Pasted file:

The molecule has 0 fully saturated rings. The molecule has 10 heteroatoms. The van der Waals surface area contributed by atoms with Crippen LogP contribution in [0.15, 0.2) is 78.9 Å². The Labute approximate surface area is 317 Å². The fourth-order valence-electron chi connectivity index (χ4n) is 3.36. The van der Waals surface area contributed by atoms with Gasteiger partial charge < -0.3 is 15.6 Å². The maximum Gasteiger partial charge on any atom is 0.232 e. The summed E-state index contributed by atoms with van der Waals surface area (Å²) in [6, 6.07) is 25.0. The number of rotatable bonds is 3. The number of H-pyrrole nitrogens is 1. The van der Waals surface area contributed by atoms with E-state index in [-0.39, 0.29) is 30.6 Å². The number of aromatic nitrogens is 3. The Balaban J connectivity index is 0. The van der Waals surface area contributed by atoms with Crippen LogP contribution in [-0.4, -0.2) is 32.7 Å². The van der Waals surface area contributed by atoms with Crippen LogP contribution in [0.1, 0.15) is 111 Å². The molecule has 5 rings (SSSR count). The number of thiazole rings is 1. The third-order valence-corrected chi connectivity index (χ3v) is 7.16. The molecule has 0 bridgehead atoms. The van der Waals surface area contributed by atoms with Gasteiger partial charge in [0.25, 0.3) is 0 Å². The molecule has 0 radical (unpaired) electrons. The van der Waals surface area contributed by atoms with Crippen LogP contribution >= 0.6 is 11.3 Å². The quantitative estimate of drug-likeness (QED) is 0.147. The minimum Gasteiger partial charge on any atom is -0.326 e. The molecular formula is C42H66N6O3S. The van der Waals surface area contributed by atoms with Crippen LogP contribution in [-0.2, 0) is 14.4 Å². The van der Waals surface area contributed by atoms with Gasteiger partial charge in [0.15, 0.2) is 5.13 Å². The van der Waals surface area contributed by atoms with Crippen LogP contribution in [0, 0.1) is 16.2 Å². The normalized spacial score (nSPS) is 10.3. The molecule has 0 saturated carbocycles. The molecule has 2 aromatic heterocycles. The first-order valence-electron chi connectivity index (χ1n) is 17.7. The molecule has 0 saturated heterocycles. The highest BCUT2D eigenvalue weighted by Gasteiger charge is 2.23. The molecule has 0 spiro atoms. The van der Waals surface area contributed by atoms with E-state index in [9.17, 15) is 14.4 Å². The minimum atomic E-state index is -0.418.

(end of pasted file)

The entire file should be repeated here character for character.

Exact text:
The molecule has 0 fully saturated rings. The molecule has 10 heteroatoms. The van der Waals surface area contributed by atoms with Crippen LogP contribution in [0.15, 0.2) is 78.9 Å². The Labute approximate surface area is 317 Å². The fourth-order valence-electron chi connectivity index (χ4n) is 3.36. The van der Waals surface area contributed by atoms with Gasteiger partial charge < -0.3 is 15.6 Å². The maximum Gasteiger partial charge on any atom is 0.232 e. The summed E-state index contributed by atoms with van der Waals surface area (Å²) in [6, 6.07) is 25.0. The number of rotatable bonds is 3. The number of H-pyrrole nitrogens is 1. The van der Waals surface area contributed by atoms with E-state index in [-0.39, 0.29) is 30.6 Å². The number of aromatic nitrogens is 3. The Balaban J connectivity index is 0. The van der Waals surface area contributed by atoms with Crippen LogP contribution in [-0.4, -0.2) is 32.7 Å². The van der Waals surface area contributed by atoms with Crippen LogP contribution in [0.1, 0.15) is 111 Å². The molecule has 5 rings (SSSR count). The number of thiazole rings is 1. The third-order valence-corrected chi connectivity index (χ3v) is 7.16. The molecule has 0 bridgehead atoms. The van der Waals surface area contributed by atoms with Gasteiger partial charge in [0.25, 0.3) is 0 Å². The molecule has 0 radical (unpaired) electrons. The van der Waals surface area contributed by atoms with Crippen LogP contribution >= 0.6 is 11.3 Å². The quantitative estimate of drug-likeness (QED) is 0.147. The minimum Gasteiger partial charge on any atom is -0.326 e. The molecular formula is C42H66N6O3S. The van der Waals surface area contributed by atoms with Crippen LogP contribution in [-0.2, 0) is 14.4 Å². The van der Waals surface area contributed by atoms with Gasteiger partial charge in [0.15, 0.2) is 5.13 Å². The van der Waals surface area contributed by atoms with Crippen LogP contribution in [0, 0.1) is 16.2 Å². The normalized spacial score (nSPS) is 10.3. The molecule has 0 saturated carbocycles. The molecule has 2 aromatic heterocycles. The first-order valence-electron chi connectivity index (χ1n) is 17.7. The molecule has 0 saturated heterocycles. The highest BCUT2D eigenvalue weighted by Gasteiger charge is 2.23. The molecule has 0 spiro atoms. The van der Waals surface area contributed by atoms with E-state index in [9.17, 15) is 14.4 Å². The minimum atomic E-state index is -0.418.